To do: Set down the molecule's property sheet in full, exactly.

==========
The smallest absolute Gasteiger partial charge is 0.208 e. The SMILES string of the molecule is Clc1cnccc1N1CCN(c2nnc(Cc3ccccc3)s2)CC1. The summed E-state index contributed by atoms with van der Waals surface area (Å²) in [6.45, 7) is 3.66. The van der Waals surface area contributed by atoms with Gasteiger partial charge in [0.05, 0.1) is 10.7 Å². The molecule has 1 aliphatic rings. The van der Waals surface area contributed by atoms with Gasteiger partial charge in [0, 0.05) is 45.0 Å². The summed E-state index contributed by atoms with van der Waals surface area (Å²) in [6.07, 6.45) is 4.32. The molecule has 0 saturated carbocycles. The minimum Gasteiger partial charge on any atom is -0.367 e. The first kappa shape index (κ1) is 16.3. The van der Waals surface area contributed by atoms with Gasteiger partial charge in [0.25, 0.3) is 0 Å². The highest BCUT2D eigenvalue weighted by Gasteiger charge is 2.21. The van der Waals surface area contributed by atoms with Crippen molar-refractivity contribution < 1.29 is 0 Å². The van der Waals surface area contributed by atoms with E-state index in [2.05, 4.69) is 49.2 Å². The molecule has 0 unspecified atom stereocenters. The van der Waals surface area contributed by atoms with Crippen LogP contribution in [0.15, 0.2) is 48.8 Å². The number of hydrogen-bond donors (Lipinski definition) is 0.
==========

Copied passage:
The smallest absolute Gasteiger partial charge is 0.208 e. The SMILES string of the molecule is Clc1cnccc1N1CCN(c2nnc(Cc3ccccc3)s2)CC1. The summed E-state index contributed by atoms with van der Waals surface area (Å²) in [6.45, 7) is 3.66. The van der Waals surface area contributed by atoms with Gasteiger partial charge in [0.05, 0.1) is 10.7 Å². The molecule has 1 aliphatic rings. The van der Waals surface area contributed by atoms with Gasteiger partial charge in [0, 0.05) is 45.0 Å². The summed E-state index contributed by atoms with van der Waals surface area (Å²) in [6.07, 6.45) is 4.32. The molecule has 0 saturated carbocycles. The minimum Gasteiger partial charge on any atom is -0.367 e. The first kappa shape index (κ1) is 16.3. The van der Waals surface area contributed by atoms with Gasteiger partial charge in [0.25, 0.3) is 0 Å². The highest BCUT2D eigenvalue weighted by Gasteiger charge is 2.21. The van der Waals surface area contributed by atoms with Crippen molar-refractivity contribution < 1.29 is 0 Å². The van der Waals surface area contributed by atoms with E-state index in [2.05, 4.69) is 49.2 Å². The molecule has 0 unspecified atom stereocenters. The van der Waals surface area contributed by atoms with Crippen LogP contribution in [0.15, 0.2) is 48.8 Å². The number of hydrogen-bond donors (Lipinski definition) is 0.